Research In Motion is another company introducing a new computing tablet device.

It is called the “BlackBerry Playbook.”

While the iPad supports a 9.7-inch display screen, the BlackBerry Playbook uses a smaller, 7-inch screen.

The BlackBerry Playbook uses 1GB of RAM – which is more than the iPad’s 256MB of installed RAM.

The BlackBerry Playbook produces high definition video in 1080p, and features support for Adobe Flash, front and rear-facing cameras, and face-to-face video chat.

High Definition television maker Vizio is also introducing a mobile computing device called the “Via Tablet,” which includes an 8-inch multi-touch screen.

Vizio is partnering with a company called OnLive, which is a cloud-based gaming system provider. Vizio will incorporate OnLive’s gaming service into their new Via Tablet.

Technology company Asustek Computer, which is known for its notebook and netbook computers, plans to introduce their new “E Slate E121” tablet computing device at CES.

The E Slate E121 is equipped with a 12-inch touch screen and has an Intel Core i5 processor running with the Microsoft’s Windows 7 operating system.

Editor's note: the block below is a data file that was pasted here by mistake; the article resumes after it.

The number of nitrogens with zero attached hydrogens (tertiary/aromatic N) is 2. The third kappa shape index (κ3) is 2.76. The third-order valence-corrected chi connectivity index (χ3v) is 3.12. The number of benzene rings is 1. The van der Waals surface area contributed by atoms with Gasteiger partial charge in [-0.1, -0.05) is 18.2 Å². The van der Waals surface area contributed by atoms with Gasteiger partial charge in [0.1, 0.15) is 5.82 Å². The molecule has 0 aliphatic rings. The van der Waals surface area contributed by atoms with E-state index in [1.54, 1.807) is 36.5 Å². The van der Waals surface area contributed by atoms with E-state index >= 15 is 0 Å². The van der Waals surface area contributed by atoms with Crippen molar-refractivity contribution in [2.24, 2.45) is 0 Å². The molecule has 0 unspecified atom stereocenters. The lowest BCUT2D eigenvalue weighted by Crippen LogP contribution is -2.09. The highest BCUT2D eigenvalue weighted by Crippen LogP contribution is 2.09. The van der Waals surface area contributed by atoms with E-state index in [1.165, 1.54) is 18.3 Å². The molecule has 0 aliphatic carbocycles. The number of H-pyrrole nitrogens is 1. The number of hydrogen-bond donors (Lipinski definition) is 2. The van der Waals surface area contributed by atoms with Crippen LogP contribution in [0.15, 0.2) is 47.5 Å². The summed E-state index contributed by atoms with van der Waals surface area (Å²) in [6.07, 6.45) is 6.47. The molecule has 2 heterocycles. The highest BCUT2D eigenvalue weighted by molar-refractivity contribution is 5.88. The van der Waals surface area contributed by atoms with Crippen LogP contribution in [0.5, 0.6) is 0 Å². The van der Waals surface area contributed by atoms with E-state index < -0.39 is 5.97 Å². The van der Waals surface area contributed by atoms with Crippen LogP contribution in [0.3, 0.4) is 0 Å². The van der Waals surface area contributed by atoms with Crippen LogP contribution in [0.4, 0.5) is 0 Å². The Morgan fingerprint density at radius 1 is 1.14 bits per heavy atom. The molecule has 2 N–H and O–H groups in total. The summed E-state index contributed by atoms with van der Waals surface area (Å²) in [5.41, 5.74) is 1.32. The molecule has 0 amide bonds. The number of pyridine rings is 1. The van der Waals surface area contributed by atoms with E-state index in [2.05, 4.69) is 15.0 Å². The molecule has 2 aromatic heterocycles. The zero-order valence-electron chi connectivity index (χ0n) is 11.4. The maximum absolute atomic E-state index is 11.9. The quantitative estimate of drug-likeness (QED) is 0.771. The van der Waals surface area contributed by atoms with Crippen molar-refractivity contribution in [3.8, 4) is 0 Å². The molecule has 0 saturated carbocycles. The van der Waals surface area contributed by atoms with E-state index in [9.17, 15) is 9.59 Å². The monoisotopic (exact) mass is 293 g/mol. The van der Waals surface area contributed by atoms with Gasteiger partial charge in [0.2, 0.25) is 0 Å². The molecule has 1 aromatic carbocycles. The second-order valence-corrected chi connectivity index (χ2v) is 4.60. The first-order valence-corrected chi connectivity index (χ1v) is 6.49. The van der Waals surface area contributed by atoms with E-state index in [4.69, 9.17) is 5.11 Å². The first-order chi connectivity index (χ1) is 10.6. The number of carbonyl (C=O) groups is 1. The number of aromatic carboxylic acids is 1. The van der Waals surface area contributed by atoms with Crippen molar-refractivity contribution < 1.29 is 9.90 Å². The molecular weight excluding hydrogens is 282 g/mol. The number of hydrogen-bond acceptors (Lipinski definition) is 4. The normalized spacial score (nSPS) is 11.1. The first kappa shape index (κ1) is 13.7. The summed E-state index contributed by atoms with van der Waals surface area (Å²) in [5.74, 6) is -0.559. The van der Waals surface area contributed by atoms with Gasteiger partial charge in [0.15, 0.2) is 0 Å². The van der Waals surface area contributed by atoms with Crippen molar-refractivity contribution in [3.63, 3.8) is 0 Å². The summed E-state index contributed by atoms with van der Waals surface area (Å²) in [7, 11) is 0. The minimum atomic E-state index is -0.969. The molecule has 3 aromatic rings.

It is rumored Asustek may reveal another computing tablet model at the CES.

Asustek also introduced a new gadget at the CES which allows you to operate your personal computer by using controlled hand gestures and body motions.

So, not only can we talk to our computers, we can browse through the Internet and maneuver around applications by using hand and body movements.

I sense some of my readers might find this way of interacting with their computer a bit comical.

This new gadget by Asustek is expected to be released to the general public later this year.

Lenovo is another computing developer and manufacturer which is set to introduce a consumer tablet computing device at this year’s CES.

Lenovo’s computing tablet is called the “LePad” and is reported to use the Google Android operating system.

MicroVision also demonstrated their “Mini-Tablet” at the CES, with an embedded “Pico projector,” which can display widescreen images of up to 100 diagonal inches.

My readers may remember the Bits & Bytes column from Nov. 5, 2007, where the topic of Pico projectors was discussed.

Other computing tablets also make their first public appearances at the 2011 CES.

Apple’s next iPad device is smartly called the “iPad 2,” and is expected to be released this April.

Famous celebrities attended the 2011 CES, including CNN’s talk-show host Larry King.

Two-time NBA Champion and NBA All-Star, Bill Walton, was also at the CES and signed autographs.

Celebrating their 40th year together, the popular musical group “Earth, Wind & Fire” also at the CES this year and performed live.

Be sure to read next week’s Bits & Bytes, as your ever-diligent columnist reviews in greater detail, the entertaining highs (and lows) of the 2011 International Consumer Electronics Show.